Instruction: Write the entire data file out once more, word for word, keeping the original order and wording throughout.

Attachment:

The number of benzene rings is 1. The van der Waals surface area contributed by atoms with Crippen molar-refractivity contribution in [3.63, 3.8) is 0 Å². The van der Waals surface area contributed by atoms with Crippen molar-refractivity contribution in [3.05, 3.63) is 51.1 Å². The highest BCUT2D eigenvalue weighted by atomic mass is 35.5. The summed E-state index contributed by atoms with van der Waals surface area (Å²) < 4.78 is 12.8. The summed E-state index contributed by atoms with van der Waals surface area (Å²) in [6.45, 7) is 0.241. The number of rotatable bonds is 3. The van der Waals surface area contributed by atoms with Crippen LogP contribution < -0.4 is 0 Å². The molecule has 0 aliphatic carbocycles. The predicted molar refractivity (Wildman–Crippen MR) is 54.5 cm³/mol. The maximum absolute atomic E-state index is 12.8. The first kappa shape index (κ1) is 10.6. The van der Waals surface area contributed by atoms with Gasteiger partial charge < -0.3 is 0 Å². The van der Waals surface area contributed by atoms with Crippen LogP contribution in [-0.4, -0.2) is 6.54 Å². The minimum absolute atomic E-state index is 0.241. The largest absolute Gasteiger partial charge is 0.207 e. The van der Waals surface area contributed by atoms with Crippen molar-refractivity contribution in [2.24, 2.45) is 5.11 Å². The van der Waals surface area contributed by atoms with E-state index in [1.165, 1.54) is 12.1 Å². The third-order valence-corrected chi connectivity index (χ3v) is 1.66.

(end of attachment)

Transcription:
The number of benzene rings is 1. The van der Waals surface area contributed by atoms with Crippen molar-refractivity contribution in [3.63, 3.8) is 0 Å². The van der Waals surface area contributed by atoms with Crippen molar-refractivity contribution in [3.05, 3.63) is 51.1 Å². The highest BCUT2D eigenvalue weighted by atomic mass is 35.5. The summed E-state index contributed by atoms with van der Waals surface area (Å²) < 4.78 is 12.8. The summed E-state index contributed by atoms with van der Waals surface area (Å²) in [6.45, 7) is 0.241. The number of rotatable bonds is 3. The van der Waals surface area contributed by atoms with Crippen LogP contribution < -0.4 is 0 Å². The molecule has 0 aliphatic carbocycles. The predicted molar refractivity (Wildman–Crippen MR) is 54.5 cm³/mol. The maximum absolute atomic E-state index is 12.8. The first kappa shape index (κ1) is 10.6. The van der Waals surface area contributed by atoms with Gasteiger partial charge < -0.3 is 0 Å². The van der Waals surface area contributed by atoms with Crippen LogP contribution in [-0.4, -0.2) is 6.54 Å². The minimum absolute atomic E-state index is 0.241. The largest absolute Gasteiger partial charge is 0.207 e. The van der Waals surface area contributed by atoms with Crippen molar-refractivity contribution in [2.24, 2.45) is 5.11 Å². The van der Waals surface area contributed by atoms with E-state index in [1.165, 1.54) is 12.1 Å². The third-order valence-corrected chi connectivity index (χ3v) is 1.66.